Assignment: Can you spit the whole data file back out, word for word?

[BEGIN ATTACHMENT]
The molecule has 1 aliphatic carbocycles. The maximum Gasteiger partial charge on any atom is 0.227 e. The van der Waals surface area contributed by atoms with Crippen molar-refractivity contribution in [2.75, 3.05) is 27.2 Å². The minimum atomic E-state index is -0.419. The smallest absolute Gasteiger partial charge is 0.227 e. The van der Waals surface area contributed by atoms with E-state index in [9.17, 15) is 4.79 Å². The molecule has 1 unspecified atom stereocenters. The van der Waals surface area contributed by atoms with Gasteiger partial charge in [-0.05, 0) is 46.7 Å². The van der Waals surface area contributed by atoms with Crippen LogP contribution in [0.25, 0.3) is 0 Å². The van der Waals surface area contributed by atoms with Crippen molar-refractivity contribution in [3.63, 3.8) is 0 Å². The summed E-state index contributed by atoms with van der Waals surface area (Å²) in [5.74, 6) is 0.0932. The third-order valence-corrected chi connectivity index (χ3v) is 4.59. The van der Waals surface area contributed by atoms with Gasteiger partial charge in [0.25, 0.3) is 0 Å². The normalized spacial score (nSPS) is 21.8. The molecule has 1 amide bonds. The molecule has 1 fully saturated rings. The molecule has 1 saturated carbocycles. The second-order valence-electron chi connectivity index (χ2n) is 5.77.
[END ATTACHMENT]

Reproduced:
The molecule has 1 aliphatic carbocycles. The maximum Gasteiger partial charge on any atom is 0.227 e. The van der Waals surface area contributed by atoms with Crippen molar-refractivity contribution in [2.75, 3.05) is 27.2 Å². The minimum atomic E-state index is -0.419. The smallest absolute Gasteiger partial charge is 0.227 e. The van der Waals surface area contributed by atoms with E-state index in [9.17, 15) is 4.79 Å². The molecule has 1 unspecified atom stereocenters. The van der Waals surface area contributed by atoms with Gasteiger partial charge in [-0.05, 0) is 46.7 Å². The van der Waals surface area contributed by atoms with Crippen LogP contribution in [0.25, 0.3) is 0 Å². The van der Waals surface area contributed by atoms with Crippen molar-refractivity contribution in [3.63, 3.8) is 0 Å². The summed E-state index contributed by atoms with van der Waals surface area (Å²) in [5.74, 6) is 0.0932. The third-order valence-corrected chi connectivity index (χ3v) is 4.59. The van der Waals surface area contributed by atoms with Gasteiger partial charge in [0.25, 0.3) is 0 Å². The normalized spacial score (nSPS) is 21.8. The molecule has 1 amide bonds. The molecule has 1 fully saturated rings. The molecule has 1 saturated carbocycles. The second-order valence-electron chi connectivity index (χ2n) is 5.77.